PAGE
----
Set in New York’s Adirondack Mountains, Lake George offers a stunning backdrop for any poolscape. Mike Giovanone, however, wasn’t building just any pool. Though the clients’ requests weren’t demanding — a center-line spa and deep-end waterfeature — the site itself offered a unique challenge.
“We had to demolition-hammer from inch one,” says Giovanone, owner of the building firm. “You’re not digging a pool; you’re literally carving it.” Adirondack granite brings a whole new meaning to the word “hardscape.” To effectively penetrate through the shelf, Giovanone’s crew had to bring in a 30-ton demolition hammer and spend the better part of a week just creating a hole in the ground. The pool shell had to be overdug by approximately 6 inches, then pre-coated with 4,000-psi pool mix.
The crew also faced an extreme slope into the lake, and had to move more than 1,500 tons of material in to accommodate it. They used what’s known in the Northeast as crusher run gravel to achieve a suitable level of soil compaction. This material also served as a sub-base for the decking, creating a buffer to absorb any seismic movements that could threaten the structure.
With help from Rich Fenwick, the company’s vice president of construction, and Forest Smith, vice president of operations, the team could finally start implementing the pool’s design.
The homeowners were especially keen to integrate the project’s spa into the hardscape and make it a focal point in the backyard.
“The project was a specific call to be able to look out over [the lake],” Giovanone says. “They wanted the center-line spa so they could look out at the islands and the south [shoreline].”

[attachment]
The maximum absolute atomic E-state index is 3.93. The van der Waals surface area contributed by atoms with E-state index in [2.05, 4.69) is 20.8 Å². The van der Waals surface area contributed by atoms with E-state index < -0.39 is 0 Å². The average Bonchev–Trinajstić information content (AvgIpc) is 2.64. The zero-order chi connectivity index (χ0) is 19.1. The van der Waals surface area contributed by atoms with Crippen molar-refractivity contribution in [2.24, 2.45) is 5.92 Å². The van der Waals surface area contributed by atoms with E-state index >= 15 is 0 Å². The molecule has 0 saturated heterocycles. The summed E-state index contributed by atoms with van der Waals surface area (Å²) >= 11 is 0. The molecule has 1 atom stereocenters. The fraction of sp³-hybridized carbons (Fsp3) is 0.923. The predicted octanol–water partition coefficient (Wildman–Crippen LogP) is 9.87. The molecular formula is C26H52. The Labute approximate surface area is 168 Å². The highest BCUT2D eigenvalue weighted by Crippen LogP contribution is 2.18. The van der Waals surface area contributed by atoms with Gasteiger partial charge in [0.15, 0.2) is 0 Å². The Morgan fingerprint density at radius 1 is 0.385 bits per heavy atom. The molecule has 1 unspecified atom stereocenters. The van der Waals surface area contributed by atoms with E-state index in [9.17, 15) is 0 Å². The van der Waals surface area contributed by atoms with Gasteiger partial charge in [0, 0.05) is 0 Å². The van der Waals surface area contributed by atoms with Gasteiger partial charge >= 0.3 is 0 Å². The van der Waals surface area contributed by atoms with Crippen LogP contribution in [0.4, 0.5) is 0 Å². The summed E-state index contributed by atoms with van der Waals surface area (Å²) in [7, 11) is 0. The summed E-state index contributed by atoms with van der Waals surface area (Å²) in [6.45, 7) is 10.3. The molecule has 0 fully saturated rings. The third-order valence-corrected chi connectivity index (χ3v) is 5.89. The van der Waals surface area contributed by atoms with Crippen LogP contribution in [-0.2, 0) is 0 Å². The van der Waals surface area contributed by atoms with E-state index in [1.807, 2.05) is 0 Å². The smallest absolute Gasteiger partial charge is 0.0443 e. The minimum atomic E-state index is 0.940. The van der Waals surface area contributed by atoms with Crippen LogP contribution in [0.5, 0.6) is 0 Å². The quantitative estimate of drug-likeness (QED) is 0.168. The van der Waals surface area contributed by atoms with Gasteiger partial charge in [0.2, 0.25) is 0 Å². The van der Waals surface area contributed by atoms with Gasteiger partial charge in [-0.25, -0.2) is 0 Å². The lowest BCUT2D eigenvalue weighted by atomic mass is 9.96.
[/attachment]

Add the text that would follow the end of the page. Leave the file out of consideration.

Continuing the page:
However, the clients didn’t want too much stone around the vessel and asked that some of the spa’s acrylic shell be left uncovered. To achieve this, Giovanone created a two-tiered skirting to cover the bottom half of the spa. The bluestone fascia blends with the acrylic’s gray granite color, which provides an attractive contrast to the orange-peel finish at the spa’s base.
To blend together the band of coping and the patterned decking, which uses a base color and three antiquing accents, Giovanone used an in-house trick that he came upon by accident 10 years earlier.
“We got some sealer on a couple of stones and were going to replace [them], but the customers said they liked the shade,” he recalls. “So we did the whole deck [with sealer], and ever since then that’s what we’ve been doing.”
The satin sealer helps give the concrete and pavers a uniform sheen, tying together the two color blends. The sealer also prevents stains on the deck from suntan oil or soft drinks, Giovanone adds.
The effect is a spill-proof hardscape that ties in perfectly with the pool and landscaping, all of which was made possible by carving a backyard out of 10,000-psi granite.
For this reason, Giovanone des-cribes the pool as “one of the most challenging and gratifying projects we have created in our 35-year history.”